British 1362

LETTERS PATENT to Frederick Tolhausen, Civil Engineer and Patent Agent, of No. 35, Boulevart Bonne Nouvelle, Paris, in the Empire of France, for the Invention of “ Improvements in Revolving Fire-arms.”— A communication from Michel Javelle, resident at No. 54, Rue Beaubrun, St. Etienne, in the Empire of France.

Sealed the 23rd November 1861, and dated the 31st May 1861.
PROVISIONAL SPECIFICATION left by the said Frederick Tolhausen at the Office of the Commissioners of Patents, with his Petition, on the 31st May 1861.

‘ I, Frederick Tolhausen, Civil Engineer and Patent Agent, of No. 35, Boulevart Bonne Nouvelle, Paris, in the Empire of France, do hereby declare the nature of the said Invention for “ Improvement^ in Revolving^Fire-abms,” being a communication from Michel Javelle, a person resident at No. 54, Rue Beaubrun, St. Etienne, in the Empire of France, to be as follows :— These improvements consist in making the barrel on an oscillating; or swivelling principle, so as to allow the cylinder to be removed or drawn out, and thus be loaded with greater facility. By these means the cylinder or breech may be taken off and loaded. When taken off and a certain number of spare cylinders being provided for and loaded beforehand, any number required of shots may be fired by merely inserting a fresh cylinder. The swivelling connexion is effected by a double-hinged link and a bisected nut.

These improvements further afford a means of cocking the hammer in two ways, viz., either by the top or thumb part, or by the detent, also by means of a notched nut or tumbler in the lock. I obtain a dead-lock to prevent the revolver going off; I also arrange the hammer in such manner that when not operated upon, it is concealed in the breech plate, and also that the percussion 5 of the cartridge shall take place in the centre, the breech plate being perforated to that effect.
SPECIFICATION in pursuance of the conditions of the Letters Patent, filed by the said Frederick Tolhausen in the Great Seal Patent Office on the 30th November 1861.

TO ALL TO WHOM THESE PRESENTS SHALL COME, I, Frederick Toleausen, Civil Engineer and Patent Agent, of No. 35, Boulevart Bonne Nouvelle, Paris, in the Empire of France, send greeting.

WHEEEAS Her most Excellent Majesty Queen Victoria, by Her Letters Patent, bearing date the Thirty-first day of May, in the year of our Lord One thousand eight hundred and sixty-one, in the twenty-fourth year of Her reign, did, for Herself, Her heirs and successors, give and grant unto me, the said Frederick Tolhausen, Her special licence that I, the said Frederick Tolhausen, my executors, administrators, and assigns, or such others as I, the said Frederick Tolhausen, my executors, administrators, and assigns, should at any time agree with, and no others, from time to time and at all times thereafter during the term therein expressed, should and lawfully might make, use, exercise, and vend, within the United Kingdom of Great Britain and Ireland, the Channel Islands, and Isle of Man, an Invention for ” Improvements in Revolving Fire-arms,” a communication to him from abroad by Michel Javelle, a person resident at No. 54, Rue Beaubrun, St. Etienne, in the Empire of France, upon the condition (amongst others) that I, the said Frederick Tolhausen, my executors or administrators, by an instrument in writing under my, or their, or one of their hands and seals, should particularly describe and ascertain the nature of the said Invention, and in what manner the same was to be performed, and cause the same to be filed in the Great Seal Patent Office within six calendar months next and immediately, after the date of the said Letters Patent.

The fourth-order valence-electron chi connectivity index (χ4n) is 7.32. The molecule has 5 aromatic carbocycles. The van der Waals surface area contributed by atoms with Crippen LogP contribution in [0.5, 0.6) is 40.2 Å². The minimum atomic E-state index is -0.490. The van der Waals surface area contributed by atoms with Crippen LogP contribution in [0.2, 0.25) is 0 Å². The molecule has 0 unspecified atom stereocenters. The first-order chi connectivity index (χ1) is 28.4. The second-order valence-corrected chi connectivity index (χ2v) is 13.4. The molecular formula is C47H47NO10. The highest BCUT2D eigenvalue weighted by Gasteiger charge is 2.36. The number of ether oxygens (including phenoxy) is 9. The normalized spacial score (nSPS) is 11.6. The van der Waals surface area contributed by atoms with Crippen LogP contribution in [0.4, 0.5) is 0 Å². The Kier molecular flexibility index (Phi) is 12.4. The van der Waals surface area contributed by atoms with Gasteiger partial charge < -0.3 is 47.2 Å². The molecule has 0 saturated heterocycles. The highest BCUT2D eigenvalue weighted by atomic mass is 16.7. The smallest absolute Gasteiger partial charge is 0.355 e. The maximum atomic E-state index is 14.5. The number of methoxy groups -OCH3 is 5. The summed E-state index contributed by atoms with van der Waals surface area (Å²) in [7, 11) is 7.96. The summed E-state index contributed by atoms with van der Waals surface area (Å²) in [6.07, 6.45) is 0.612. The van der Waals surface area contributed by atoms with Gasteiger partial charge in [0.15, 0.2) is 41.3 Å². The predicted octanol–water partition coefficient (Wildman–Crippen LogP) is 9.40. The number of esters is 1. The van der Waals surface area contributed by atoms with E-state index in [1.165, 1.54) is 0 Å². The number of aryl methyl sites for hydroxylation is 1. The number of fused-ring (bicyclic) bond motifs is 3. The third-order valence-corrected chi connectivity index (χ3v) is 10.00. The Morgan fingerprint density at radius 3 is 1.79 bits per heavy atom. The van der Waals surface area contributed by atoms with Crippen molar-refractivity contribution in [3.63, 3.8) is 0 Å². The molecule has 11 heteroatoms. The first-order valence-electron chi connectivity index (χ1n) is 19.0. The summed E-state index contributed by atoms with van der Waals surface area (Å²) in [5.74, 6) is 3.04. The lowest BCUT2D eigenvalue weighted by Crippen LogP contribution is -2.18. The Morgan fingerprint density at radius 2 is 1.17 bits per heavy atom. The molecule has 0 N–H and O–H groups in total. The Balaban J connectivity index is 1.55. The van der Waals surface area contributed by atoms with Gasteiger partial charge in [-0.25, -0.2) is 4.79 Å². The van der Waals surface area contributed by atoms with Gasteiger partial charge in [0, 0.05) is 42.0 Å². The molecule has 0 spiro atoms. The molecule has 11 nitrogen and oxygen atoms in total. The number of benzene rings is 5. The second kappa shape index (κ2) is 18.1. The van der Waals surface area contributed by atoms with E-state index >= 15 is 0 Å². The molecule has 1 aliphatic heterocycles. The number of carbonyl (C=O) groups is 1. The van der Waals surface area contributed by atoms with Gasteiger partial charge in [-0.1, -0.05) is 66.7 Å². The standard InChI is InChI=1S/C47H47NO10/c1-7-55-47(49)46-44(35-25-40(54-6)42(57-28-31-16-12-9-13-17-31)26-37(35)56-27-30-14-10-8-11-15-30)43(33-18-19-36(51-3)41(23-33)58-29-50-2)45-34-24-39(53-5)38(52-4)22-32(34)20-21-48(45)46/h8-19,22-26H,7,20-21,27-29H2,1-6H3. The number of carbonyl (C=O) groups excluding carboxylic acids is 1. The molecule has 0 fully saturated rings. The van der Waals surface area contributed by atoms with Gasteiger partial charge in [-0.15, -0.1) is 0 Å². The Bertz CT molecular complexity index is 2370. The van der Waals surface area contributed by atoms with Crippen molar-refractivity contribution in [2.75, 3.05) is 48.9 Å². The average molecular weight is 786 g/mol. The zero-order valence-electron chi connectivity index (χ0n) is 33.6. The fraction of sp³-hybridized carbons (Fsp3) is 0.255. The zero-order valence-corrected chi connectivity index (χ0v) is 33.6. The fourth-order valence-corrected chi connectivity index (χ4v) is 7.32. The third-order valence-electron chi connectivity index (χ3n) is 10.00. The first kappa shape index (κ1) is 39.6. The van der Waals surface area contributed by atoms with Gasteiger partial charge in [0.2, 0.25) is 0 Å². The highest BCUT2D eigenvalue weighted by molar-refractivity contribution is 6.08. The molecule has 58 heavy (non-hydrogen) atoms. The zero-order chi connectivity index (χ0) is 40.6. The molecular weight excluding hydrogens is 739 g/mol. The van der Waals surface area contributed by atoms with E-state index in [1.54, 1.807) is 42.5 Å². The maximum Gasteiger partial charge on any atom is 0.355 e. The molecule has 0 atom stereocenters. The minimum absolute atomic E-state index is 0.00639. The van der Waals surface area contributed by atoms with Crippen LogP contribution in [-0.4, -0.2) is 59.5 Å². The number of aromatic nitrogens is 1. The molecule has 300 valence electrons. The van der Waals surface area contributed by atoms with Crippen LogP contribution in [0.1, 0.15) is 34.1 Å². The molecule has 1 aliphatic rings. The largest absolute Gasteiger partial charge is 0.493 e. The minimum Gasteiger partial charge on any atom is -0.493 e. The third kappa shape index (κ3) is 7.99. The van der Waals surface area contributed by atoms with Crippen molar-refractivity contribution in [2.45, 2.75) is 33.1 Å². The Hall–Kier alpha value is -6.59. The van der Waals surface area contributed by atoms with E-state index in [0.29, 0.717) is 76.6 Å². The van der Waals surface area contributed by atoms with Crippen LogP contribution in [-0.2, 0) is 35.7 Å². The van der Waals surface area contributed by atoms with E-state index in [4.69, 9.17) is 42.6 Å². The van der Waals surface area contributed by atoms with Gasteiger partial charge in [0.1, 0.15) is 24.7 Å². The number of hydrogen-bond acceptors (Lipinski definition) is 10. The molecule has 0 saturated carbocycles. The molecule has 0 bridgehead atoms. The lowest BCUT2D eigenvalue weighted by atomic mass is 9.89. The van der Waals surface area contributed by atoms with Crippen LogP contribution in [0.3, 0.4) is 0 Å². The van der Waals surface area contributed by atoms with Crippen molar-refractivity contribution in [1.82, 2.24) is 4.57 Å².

NOW KNOW YE, that I, the said Frederick Tolhausen, do hereby declare the nature of my said. Invention, and in what manner the same is to be performed, to be particularly described and ascertained in and by the following statement:—

The object and advantages of my breech-loading fire-arms are as follows : — First, having the barrel on an oscillating or swivelling principle, so as to allow the cylinder to be removed or drawn out, and thus be loaded with greater facility. By these means the cylinder may not only be loaded separate from the barrel, but also any number of shots may be fired, by having a suitable number of spare cylinders provided and prepared beforehand. The facility for oscillating the barrel also affords greater ease for cleaning the arm.